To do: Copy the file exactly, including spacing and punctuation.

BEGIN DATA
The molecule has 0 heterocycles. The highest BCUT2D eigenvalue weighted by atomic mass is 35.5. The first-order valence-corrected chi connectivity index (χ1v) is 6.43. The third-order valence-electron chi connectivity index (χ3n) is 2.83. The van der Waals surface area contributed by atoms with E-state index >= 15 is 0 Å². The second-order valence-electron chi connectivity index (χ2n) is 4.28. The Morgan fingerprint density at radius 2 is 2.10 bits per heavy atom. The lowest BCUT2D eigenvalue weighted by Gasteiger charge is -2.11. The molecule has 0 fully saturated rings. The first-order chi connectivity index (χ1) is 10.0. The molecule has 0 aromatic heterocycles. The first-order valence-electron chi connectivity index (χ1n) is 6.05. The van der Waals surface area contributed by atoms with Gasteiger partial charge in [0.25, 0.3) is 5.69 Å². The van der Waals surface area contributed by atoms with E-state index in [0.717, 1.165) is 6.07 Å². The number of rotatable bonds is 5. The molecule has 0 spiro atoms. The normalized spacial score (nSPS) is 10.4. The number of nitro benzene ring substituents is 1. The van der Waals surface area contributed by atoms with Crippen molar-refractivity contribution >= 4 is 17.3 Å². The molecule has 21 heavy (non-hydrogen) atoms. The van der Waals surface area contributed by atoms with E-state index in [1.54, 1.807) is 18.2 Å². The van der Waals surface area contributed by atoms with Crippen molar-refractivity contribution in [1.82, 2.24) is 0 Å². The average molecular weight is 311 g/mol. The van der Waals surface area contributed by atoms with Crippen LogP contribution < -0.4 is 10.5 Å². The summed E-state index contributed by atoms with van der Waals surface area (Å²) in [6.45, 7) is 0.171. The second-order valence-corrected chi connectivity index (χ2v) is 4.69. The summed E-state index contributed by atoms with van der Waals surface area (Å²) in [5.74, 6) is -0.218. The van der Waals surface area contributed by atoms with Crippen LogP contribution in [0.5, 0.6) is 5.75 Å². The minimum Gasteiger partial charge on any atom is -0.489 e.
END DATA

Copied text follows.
The molecule has 0 heterocycles. The highest BCUT2D eigenvalue weighted by atomic mass is 35.5. The first-order valence-corrected chi connectivity index (χ1v) is 6.43. The third-order valence-electron chi connectivity index (χ3n) is 2.83. The van der Waals surface area contributed by atoms with E-state index >= 15 is 0 Å². The second-order valence-electron chi connectivity index (χ2n) is 4.28. The Morgan fingerprint density at radius 2 is 2.10 bits per heavy atom. The lowest BCUT2D eigenvalue weighted by Gasteiger charge is -2.11. The molecule has 0 fully saturated rings. The first-order chi connectivity index (χ1) is 10.0. The molecule has 0 aromatic heterocycles. The first-order valence-electron chi connectivity index (χ1n) is 6.05. The van der Waals surface area contributed by atoms with Gasteiger partial charge in [0.25, 0.3) is 5.69 Å². The van der Waals surface area contributed by atoms with E-state index in [0.717, 1.165) is 6.07 Å². The number of rotatable bonds is 5. The molecule has 0 spiro atoms. The normalized spacial score (nSPS) is 10.4. The number of nitro benzene ring substituents is 1. The van der Waals surface area contributed by atoms with Crippen molar-refractivity contribution >= 4 is 17.3 Å². The molecule has 21 heavy (non-hydrogen) atoms. The van der Waals surface area contributed by atoms with E-state index in [1.54, 1.807) is 18.2 Å². The van der Waals surface area contributed by atoms with Crippen molar-refractivity contribution in [1.82, 2.24) is 0 Å². The average molecular weight is 311 g/mol. The van der Waals surface area contributed by atoms with Crippen LogP contribution < -0.4 is 10.5 Å². The summed E-state index contributed by atoms with van der Waals surface area (Å²) in [6.45, 7) is 0.171. The second-order valence-corrected chi connectivity index (χ2v) is 4.69. The summed E-state index contributed by atoms with van der Waals surface area (Å²) in [5.74, 6) is -0.218. The van der Waals surface area contributed by atoms with Crippen LogP contribution in [0.5, 0.6) is 5.75 Å². The minimum Gasteiger partial charge on any atom is -0.489 e.